The Green Pharmacy by James A Duke Ph.D. -  Page 298

Published: Rodale Press, Emmaus, Pennsylvania, 1997

Rooibos (Aspalathus Linearis).
Although not usually grown in the United States, this shrubby African legume is available in selected herb stores.  Tea made with this herb is a bedtime favorite among South African herbalists, consumers and even physicians.  South Africans also use it to improve appetite, calm the digestive tract and reduce nervous tension.  They regard it as safe enough to give infants.


Readers Digest, The Healing Power of Vitamins, Minerals and Herbs by Rebus, Inc.
Publisher, Rodney M. Friedman, Executive Editor, Sandra Wilmot, 1999

Rooibos tea, Aspalathus linearis.  The brick-red tea made from this plant has long been a refreshing beverage in South Africa, and rooibos, or ‘mountain’ tea is a household name in this country.  Its popularity worldwide has increased recently, partly because of research into its ‘anti-aging’ properties.

Common Uses
As an antispasmodic for infants prone to colic
Soothes skin irritations like nappy rash, eczema and acne
May improve constipation
May improve liver function
May play a role in improving blood sugar levels
May promote longevity

Forms
Dried herb/tea
Cream

What it is
The shrub Aspalathus linearis, which grows up to two metres high, is endemic to the slopes of the Cedarberg mountain range in the Western Cape.  Its Afrikaans name, rooibos (red bush), comes from the fine needle-like leaves of the plant, which turn red when they are fermented.

For centuries the indigenous people of the Clanwilliam region made a tea from the rooibos by first cutting off the twigs and then bruising the leaves, fermenting them and then drying them in the sun.  Today it is one of the few local wild resources that has made the transition to a commercially cultivated crop.  The fermenting process is similar to that used for black or oolong tea.

This unique beverage with its characteristic sweet flavour is regarded as ‘healthy’ partly because of its lack of caffeine and its low tannin content.  But rooibos tea is also rich in volatile compounds, minerals and other active ingredients which give it its favourable medicinal effects.

What it does
Rooibos contains a wealth of flavonoids, which include aspalathin (found only in rooibos tea), nothofagin, vitexin, isovitexin, orientin, isoquercitrin, luteolin and quercetin.  Many of its health-promoting properties are linked to the antioxidant effect of these flavonoids.  Recent studies have demonstrated that the antioxidant effect of rooibos tea is made possible by superoxide dismutase (SOD) mimetic substances.  SOD is one of the best-known enzymes in the human body capable of neutralizing free oxygen radicals as soon as they are formed.  Free oxygen radicals cause damage to body proteins and fats, as well as to our DNA (or hereditary material).  An imbalance in the body’s oxidant levels is believed to be a contributing factor in a broad spectrum of diseases, including atherosclerosis, inflammatory disease (for example, arthritis), heart disease, Alzheimer’s disease, cancer and AIDS.

The antioxidant effect of rooibos tea is thought to be similar to that of green tea, although current research has shown it to be less than that of green tea.  However, the mechanisms by which rooibos produces its health giving benefits are still unclear because of a lack of detailed human studies.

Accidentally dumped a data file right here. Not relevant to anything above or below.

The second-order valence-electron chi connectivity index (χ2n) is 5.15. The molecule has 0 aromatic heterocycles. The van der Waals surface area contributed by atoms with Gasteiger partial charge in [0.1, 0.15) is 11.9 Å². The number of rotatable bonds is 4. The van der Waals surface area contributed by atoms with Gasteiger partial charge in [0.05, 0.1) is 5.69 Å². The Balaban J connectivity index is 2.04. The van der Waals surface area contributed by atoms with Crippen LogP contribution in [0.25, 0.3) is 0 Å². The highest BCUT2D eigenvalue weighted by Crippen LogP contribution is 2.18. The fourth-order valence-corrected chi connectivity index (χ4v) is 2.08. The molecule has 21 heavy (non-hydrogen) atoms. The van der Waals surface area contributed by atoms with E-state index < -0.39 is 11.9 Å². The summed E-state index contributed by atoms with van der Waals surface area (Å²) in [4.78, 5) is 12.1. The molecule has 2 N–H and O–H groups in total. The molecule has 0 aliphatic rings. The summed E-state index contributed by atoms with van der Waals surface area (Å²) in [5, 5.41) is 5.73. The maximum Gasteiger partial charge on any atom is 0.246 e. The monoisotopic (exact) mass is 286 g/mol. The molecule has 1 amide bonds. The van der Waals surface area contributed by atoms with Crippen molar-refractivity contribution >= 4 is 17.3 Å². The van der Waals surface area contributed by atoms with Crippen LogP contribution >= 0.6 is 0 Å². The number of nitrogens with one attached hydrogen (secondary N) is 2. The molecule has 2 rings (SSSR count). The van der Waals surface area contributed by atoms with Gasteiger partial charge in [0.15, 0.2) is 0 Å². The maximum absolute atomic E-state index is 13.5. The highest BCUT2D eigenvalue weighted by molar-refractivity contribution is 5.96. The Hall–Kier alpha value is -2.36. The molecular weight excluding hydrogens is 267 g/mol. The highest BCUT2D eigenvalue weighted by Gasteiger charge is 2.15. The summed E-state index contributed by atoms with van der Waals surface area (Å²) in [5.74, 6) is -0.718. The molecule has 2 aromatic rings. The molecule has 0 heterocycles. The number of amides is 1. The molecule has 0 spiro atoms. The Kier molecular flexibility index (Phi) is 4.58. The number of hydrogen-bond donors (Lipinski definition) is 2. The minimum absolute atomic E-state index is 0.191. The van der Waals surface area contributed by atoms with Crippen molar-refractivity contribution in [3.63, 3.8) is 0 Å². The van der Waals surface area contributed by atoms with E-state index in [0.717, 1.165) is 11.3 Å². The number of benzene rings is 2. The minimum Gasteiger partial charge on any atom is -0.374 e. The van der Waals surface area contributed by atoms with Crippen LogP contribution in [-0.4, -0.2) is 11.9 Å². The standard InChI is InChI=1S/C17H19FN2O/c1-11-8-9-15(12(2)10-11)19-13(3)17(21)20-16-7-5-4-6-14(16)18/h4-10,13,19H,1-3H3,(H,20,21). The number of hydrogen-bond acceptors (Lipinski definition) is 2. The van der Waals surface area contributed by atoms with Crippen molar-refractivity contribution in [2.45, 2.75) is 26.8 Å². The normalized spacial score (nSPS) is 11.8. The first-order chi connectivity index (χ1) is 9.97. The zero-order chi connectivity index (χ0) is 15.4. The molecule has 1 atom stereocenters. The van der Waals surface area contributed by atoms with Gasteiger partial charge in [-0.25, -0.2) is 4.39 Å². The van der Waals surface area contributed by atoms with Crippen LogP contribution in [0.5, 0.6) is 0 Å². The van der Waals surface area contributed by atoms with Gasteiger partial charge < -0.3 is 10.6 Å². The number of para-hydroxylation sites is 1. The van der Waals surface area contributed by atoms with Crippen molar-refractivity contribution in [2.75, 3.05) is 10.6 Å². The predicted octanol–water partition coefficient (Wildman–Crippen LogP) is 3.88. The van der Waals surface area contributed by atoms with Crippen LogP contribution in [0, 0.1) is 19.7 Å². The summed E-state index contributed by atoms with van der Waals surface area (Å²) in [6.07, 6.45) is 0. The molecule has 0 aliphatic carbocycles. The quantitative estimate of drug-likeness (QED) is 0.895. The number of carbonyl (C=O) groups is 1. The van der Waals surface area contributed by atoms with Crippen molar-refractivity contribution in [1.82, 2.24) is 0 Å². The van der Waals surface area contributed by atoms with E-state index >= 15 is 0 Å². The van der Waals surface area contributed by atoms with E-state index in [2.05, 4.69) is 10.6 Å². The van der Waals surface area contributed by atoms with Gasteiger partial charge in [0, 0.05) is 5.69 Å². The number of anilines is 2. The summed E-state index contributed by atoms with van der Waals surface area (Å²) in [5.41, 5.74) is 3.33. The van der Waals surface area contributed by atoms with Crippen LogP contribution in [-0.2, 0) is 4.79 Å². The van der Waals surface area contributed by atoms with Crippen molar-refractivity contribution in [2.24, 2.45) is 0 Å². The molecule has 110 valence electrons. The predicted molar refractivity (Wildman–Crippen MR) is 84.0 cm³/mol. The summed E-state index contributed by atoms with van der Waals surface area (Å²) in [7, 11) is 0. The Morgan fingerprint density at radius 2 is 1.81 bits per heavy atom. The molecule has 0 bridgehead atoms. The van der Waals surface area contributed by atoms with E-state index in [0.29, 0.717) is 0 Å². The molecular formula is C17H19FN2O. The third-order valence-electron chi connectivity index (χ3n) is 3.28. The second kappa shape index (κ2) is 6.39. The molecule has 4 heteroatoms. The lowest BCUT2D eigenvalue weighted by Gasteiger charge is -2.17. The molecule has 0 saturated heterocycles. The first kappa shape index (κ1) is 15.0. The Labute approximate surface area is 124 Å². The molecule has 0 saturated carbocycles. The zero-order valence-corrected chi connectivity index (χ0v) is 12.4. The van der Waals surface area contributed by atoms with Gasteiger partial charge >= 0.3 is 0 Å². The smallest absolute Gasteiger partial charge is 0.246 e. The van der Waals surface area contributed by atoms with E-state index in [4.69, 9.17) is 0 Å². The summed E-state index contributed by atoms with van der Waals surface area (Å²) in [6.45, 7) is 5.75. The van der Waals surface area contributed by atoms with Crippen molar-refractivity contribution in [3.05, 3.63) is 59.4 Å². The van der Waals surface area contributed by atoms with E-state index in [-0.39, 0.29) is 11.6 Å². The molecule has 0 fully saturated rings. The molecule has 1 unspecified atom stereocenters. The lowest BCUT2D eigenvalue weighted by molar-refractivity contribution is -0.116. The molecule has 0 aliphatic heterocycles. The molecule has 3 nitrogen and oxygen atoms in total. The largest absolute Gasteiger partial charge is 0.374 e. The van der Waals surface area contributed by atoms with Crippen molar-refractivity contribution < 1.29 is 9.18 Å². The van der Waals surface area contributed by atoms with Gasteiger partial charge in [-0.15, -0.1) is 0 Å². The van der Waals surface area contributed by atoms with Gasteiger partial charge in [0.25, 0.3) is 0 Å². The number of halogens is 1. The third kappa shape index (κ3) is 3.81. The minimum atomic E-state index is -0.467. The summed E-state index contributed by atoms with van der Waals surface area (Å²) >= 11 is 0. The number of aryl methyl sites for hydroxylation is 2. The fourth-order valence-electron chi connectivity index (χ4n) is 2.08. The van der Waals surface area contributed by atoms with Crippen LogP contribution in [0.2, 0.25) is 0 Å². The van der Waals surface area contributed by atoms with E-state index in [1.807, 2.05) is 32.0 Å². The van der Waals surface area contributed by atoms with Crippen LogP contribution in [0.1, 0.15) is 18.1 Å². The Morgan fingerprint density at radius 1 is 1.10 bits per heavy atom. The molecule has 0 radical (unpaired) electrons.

Major Benefits: Rooibos tea is said to have had an effect on dermatological diseases such as Behcet’s disease, Sweet disease and photosensitive dermatitis.  It is also said to have antispasmodic effects and is therefore useful as a drink for infants suffering from colic.

Additional benefits:  Rooibos tea is rich in several minerals including iron,  calcium, potassium, magnesium, zinc and sodium, as well as the trace elements copper, manganese and fluoride.  The mineral content of rooibos tea contributes to the maintenance of healthy skin, teeth, bones and metabolic processes.

Possible Benefits:  The evidence currently available on the therapeutic value of drinking rooibos tea gives some credibility to the ‘anti-ageing claims.  Until further research is made available, however, the expectations of a healthier life, rather than an increased lifespan, would seem more realistic.

How to take it
Dosage
:  Internally: You can get the benefits of rooibos tea by drinking several cups of the brew each day.  Topically:  To soothe nappy rash, eczema and acne, apply a rooibos cream or the tea to the affected area as needed.  Make your own rooibos cream by adding two tablespoons of strongly brewed rooibos tea to twice that amount of aqueous cream or emulsifying ointment.

Guidelines for use:  Rooibos tea can be enjoyed at any time, on its own or with meals.  It can be drunk safely at night as it contains no stimulants.  The tea should be freshly brewed.  To prepare it, allow one teabag or heaped teaspoon of loose tea per cup.  Pour boiling water onto the tea, and keep warm.  Infuse for two to three minutes.  Slow brewing on the stove gives good results too.

Possible side effects
Rooibos tea is very safe, with no reported adverse effects.  Since it contains no oxalic acid it can be drunk safely by people who suffer from kidney stones.